From a pure contrarian point of view, the market is extremely oversold and, therefore, further stronger (but not sustainable) bouncing into early next week cannot be ruled out at the moment. Another indication for that fact is that we saw just one 9-to-1 day so far, which often marks a short-term bottom (before another retest from the previous low can be expected). Apart from these facts, the picture on the contrarian side looks quite grim. The Smart Money Flow Index clearly confirmed the sell-off from last week and even indicates that the current correction could easily turn out to be much stronger in its nature. Another concerning fact is that we hardly saw any stronger hedging activity within the option market and the overall market sentiment still remains somehow supportive (if we consider the recent decline). Two facts, which hardly occur if the market hits rock bottom. Another indication for a more sustainable bottom would be a significant drop of the WSC Capitulation Index. So all in all, it looks like that the worst is not over yet.
Mid-Term Technical Condition
This picture is widely confirmed by our mid-term oriented trend indicators as they continued to deteriorate last week (and have, therefore, not shown any signs of bullish divergences so far). The gauge from the Global Futures Trend Index plummeted finally into the bearish area and is trading at only 13 percent – the lowest level since January 2016. Consequently, the Global Futures Trend Index has clearly confirmed the latest sell-off from the S&P 500. Moreover, we can say that the current correction cycle will be definitely not over as long as its gauge remains far below its outright bearish 60 percent threshold. Also from a pure price point of view, the mid-term oriented uptrend of the market deteriorated, as the WSC Sector Momentum Indicator dropped significantly (after months of constant increases). But still most sectors (48 percent) within the S&P 500 are outperforming riskless money market on a relative basis. Our Sector Heat Map reveals that the momentum score of riskless money market jumped to 22 percent (from 0 percent last week) and that in the last week 3 sectors dropped below the one from riskless money market. Consequently, there is still a bit room left before we could expect to see a final wash-out.
Another threatening fact is that our entire mid-term oriented breadth indicators continued to deteriorate last week. Especially, our Modified McClellan Oscillator Weekly widened its bearish gap significantly and also the percentage of stocks which are trading above their mid-term oriented simple moving average (100/150) dropped to their lowest level for years. This indicates that the underlying trend momentum of the market is outright bearish, as most of all NYSE listed stocks are definitely not in an uptrend anymore. Another concerning signal is coming from the Advance-/Decline Index Weekly and from the Upside-/Downside Volume Index Weekly (as both indicators are quite bearish at the moment). This indicates that a lot of purchasing power was pulled out of the market last week. In addition, our entire advance-decline indicators (Advance-/Decline Line Daily, Advance-/Decline Line in Percent, Advance-/Decline Line Weekly and the Advance-/Decline Volume Line) dropped once again significantly last week and, therefore, we expect to see further pain ahead.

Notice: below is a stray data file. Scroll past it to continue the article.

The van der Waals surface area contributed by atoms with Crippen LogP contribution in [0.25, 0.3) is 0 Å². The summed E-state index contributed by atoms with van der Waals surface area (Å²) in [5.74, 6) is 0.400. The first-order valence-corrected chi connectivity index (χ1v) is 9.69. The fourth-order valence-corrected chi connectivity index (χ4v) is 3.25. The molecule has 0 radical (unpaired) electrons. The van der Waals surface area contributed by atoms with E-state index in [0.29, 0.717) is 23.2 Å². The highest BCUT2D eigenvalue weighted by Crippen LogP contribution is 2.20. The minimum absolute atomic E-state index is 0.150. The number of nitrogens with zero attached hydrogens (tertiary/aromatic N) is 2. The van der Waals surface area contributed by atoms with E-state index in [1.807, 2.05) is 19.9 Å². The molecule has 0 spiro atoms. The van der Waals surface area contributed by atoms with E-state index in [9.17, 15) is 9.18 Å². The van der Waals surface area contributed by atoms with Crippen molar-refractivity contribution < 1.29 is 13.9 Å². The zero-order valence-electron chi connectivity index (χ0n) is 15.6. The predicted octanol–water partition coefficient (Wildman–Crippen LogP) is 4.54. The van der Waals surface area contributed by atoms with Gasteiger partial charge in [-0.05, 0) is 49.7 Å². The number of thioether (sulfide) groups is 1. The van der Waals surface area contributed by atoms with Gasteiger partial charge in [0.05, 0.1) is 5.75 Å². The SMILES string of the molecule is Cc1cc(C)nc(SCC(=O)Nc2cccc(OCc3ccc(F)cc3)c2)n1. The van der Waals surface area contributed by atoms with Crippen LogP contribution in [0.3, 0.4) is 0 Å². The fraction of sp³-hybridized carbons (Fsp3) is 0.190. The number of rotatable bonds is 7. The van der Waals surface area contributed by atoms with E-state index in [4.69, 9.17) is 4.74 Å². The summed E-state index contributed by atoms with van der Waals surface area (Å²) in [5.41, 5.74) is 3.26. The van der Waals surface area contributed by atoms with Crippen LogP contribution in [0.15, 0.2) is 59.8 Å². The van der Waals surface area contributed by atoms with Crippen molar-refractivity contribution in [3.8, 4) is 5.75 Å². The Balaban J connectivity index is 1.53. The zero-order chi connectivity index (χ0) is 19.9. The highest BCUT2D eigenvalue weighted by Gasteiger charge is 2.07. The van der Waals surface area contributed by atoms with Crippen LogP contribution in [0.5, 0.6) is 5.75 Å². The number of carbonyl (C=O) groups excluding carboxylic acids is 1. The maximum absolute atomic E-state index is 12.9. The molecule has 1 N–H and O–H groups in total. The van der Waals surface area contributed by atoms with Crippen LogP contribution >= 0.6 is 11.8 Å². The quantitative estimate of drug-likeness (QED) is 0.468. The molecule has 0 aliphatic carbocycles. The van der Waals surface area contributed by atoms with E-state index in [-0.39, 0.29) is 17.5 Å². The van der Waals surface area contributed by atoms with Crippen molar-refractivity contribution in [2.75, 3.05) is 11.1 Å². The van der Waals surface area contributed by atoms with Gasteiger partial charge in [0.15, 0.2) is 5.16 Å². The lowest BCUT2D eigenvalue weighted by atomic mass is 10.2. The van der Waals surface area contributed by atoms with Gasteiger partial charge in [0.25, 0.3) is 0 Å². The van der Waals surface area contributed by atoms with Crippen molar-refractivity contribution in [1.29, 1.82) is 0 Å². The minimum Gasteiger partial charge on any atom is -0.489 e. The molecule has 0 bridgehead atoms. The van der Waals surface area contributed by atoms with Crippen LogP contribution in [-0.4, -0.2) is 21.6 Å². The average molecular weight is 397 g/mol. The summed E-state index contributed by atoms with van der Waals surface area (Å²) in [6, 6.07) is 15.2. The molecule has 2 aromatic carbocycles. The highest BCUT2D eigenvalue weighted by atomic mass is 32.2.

Long-Term Technical Condition
On a very long-time frame, the technical picture of the market also weakened. The WSC Global Momentum Indicator dropped 3 percentage points to 15 percent. This is telling us that just 15 percent of all local equity markets around the world (which are covered by our Global ETF Momentum Heat Map) are still trading above their long-term oriented trend lines. This is a clear signal that the current correction could easily turn out to be much stronger in its nature. In addition, also our Global Futures Long Term Trend Index – which was increasing for 11 weeks – finally started to drop last week. This signals that the long-term oriented trend of U.S. equities also started to stall on elevated levels. Our WSC Global Relative Strength Index shows that the relative strength of nearly all risky markets is trading well below the one from U.S. Treasuries (which is another indication for a risk-off market environment). Also our long-term oriented tape indicators (High-/Low Index Weekly, Modified McClellan Volume Oscillator Weekly, percentage of stocks which are trading above their 200 day moving average) had to take a hard hit last week. This is another piece of evidence that the market looks vulnerable for further (and stronger) disappointments on a mid-term time horizon.
If we have a closer look at our Model Portfolios, we can see that there have been no changes in the allocation advice from the WSC Sector Rotation Strategy, the WSC Inflation Proof Retirement Portfolio, WSC All Weather Portfolio and the WSC Global Tactical ETF Model.
In line with our recent call, the market is now in the middle of a correction. As we have not seen even any typical signs for an important low within our indicator framework yet, we are definitely expecting to see further/stronger selling pressure ahead. As a matter of fact, conservative investors should stay on the sideline as the current risk-/reward ratio still remains outright low at the moment. However, do not get nervous if we see several positive days on a very short-time frame, as the oversold bounce from Friday might continue into early next week (before we are expecting to see another retest/break of the latest low at 2,710). If such a retest/break comes with positive divergences within our indicator framework, it is time for aggressive traders to stop selling into strength.